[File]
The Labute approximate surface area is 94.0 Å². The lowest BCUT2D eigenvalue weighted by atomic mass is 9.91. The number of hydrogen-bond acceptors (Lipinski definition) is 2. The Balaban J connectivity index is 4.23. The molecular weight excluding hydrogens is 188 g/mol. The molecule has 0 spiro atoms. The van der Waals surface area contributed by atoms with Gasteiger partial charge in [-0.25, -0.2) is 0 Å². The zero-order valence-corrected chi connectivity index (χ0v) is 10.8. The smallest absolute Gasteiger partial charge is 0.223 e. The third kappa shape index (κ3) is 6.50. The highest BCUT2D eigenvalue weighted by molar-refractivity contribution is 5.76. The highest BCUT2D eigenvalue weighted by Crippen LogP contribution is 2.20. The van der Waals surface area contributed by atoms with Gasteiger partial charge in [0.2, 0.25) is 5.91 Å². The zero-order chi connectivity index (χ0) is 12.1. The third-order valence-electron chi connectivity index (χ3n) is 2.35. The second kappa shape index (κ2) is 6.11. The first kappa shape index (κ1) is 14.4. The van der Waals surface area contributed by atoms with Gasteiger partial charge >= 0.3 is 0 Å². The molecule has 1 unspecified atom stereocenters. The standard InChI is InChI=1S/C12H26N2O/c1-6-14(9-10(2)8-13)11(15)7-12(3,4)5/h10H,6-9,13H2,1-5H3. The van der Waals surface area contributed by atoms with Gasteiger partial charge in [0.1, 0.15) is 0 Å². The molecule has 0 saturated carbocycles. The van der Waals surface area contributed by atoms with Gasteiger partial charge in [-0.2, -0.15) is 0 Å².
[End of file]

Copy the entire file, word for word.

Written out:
The Labute approximate surface area is 94.0 Å². The lowest BCUT2D eigenvalue weighted by atomic mass is 9.91. The number of hydrogen-bond acceptors (Lipinski definition) is 2. The Balaban J connectivity index is 4.23. The molecular weight excluding hydrogens is 188 g/mol. The molecule has 0 spiro atoms. The van der Waals surface area contributed by atoms with Gasteiger partial charge in [-0.25, -0.2) is 0 Å². The zero-order valence-corrected chi connectivity index (χ0v) is 10.8. The smallest absolute Gasteiger partial charge is 0.223 e. The third kappa shape index (κ3) is 6.50. The highest BCUT2D eigenvalue weighted by molar-refractivity contribution is 5.76. The highest BCUT2D eigenvalue weighted by Crippen LogP contribution is 2.20. The van der Waals surface area contributed by atoms with Gasteiger partial charge in [0.2, 0.25) is 5.91 Å². The zero-order chi connectivity index (χ0) is 12.1. The third-order valence-electron chi connectivity index (χ3n) is 2.35. The second kappa shape index (κ2) is 6.11. The first kappa shape index (κ1) is 14.4. The van der Waals surface area contributed by atoms with Gasteiger partial charge >= 0.3 is 0 Å². The molecule has 1 unspecified atom stereocenters. The standard InChI is InChI=1S/C12H26N2O/c1-6-14(9-10(2)8-13)11(15)7-12(3,4)5/h10H,6-9,13H2,1-5H3. The van der Waals surface area contributed by atoms with Gasteiger partial charge in [0.1, 0.15) is 0 Å². The molecule has 0 saturated carbocycles. The van der Waals surface area contributed by atoms with Gasteiger partial charge in [-0.2, -0.15) is 0 Å².